What Is A Marketing Plan?

All businesses should have one thing in common in order to be successful – a marketing plan. Like anything you attempt in life from a recipe to running a marathon, without any form of strategy in place the whole concept is likely to go down the drain. When it comes to running a business the same ethos is true, in that you need to know who your audience is and what your goals are to connect said audience with the product or service you can provide to them. 

As with any plan there needs to be substance behind your thought process and how you intend to achieve your goal. After all, it’s all well and good saying you’re going to reach £1 million in your first year of business, but if the word isn’t getting out about what you do the chances of that happening are slim at best. So, what exactly is a marketing plan and how do you go about creating one for your business? Here’s everything you need to know. 

1. Who Are You?

Your customers shouldn’t feel like they are sitting across from you in a game of ‘Guess Who?’. You need a clear idea of who your business is and who you are looking to attract. We’re not trying to crush anyone’s enthusiasm here but “everyone” isn’t a proper answer. If you don’t know your target audience any marketing plan you create going forward will sink faster than a post-X-Factor solo career. Whether you are creating the plan internally or with a marketing agency – your identity is something every member of the team should know inside out. 

The main factors to consider are age, gender and if applicable profession. While neither category needs to be a ring-fenced option, equally going too broad can create issues. For example, a tailoring company in the city of London would have a demographic of male office workers aged 25-40. If the same company redesigned its logo but aimed it at primary school kids the marketing would be mismatched to the target demographic. That’s why whatever your company sells – the audience needs to be immediately apparent with every piece of marketing material you put out there. Otherwise, you’ll confuse the audience and fail to attract regular clientele to keep the business afloat. People are attracted to clear, simple communication so remember that.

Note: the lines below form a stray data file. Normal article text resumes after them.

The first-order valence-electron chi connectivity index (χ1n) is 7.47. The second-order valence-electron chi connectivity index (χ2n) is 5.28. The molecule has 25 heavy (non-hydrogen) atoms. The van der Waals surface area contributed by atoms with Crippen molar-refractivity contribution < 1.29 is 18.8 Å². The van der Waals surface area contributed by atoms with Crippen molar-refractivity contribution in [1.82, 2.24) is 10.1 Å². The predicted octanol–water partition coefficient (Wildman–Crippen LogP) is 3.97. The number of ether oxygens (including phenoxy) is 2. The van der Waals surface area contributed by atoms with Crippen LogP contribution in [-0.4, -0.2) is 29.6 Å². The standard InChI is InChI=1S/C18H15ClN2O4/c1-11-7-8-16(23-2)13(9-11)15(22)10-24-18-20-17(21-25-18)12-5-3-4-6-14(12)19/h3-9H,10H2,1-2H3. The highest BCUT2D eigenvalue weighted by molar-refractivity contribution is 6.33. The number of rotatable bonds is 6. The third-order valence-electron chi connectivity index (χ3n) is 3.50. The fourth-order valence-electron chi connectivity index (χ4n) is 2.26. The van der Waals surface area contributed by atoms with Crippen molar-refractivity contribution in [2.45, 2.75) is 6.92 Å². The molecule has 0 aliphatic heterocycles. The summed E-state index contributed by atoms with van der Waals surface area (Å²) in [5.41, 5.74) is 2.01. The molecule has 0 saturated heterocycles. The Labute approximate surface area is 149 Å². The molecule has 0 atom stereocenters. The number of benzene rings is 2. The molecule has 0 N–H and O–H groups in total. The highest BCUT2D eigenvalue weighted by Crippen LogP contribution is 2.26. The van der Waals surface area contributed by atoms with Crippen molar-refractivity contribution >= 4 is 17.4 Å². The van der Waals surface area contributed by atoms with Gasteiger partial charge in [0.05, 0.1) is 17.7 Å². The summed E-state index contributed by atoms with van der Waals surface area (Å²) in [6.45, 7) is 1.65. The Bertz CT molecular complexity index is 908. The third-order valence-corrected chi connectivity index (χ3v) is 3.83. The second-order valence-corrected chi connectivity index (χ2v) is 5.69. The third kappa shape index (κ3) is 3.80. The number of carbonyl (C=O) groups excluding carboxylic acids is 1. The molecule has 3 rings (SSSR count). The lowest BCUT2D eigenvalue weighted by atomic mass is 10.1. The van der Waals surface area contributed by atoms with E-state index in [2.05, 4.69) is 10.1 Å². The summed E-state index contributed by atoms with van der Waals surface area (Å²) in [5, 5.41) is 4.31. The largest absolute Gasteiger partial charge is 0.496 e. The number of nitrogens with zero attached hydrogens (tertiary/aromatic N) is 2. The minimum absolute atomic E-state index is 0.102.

2. What Do You Want To Achieve?

Be realistic here. What is your business capable of and where do you want to take it? Your goal primarily will be overall sales. However, it may also include things such as growing your mailing list or followers on social media. After all, these days the two go hand in hand. An example would be a restaurant that needs to make £1,000 to cover its overheads. Now you’re armed with that information is all about creating a marketing plan to help you achieve that goal.

Ideally, you should see a growth in profits year on year as you start to see results from your marketing plan. Implementing feedback from your customers is also important for becoming stronger as a business. With so much competition businesses can’t afford to rest on their laurels and ditch marketing. That’s why you should always have a fixed goal in mind and have a plausible strategy to achieve it.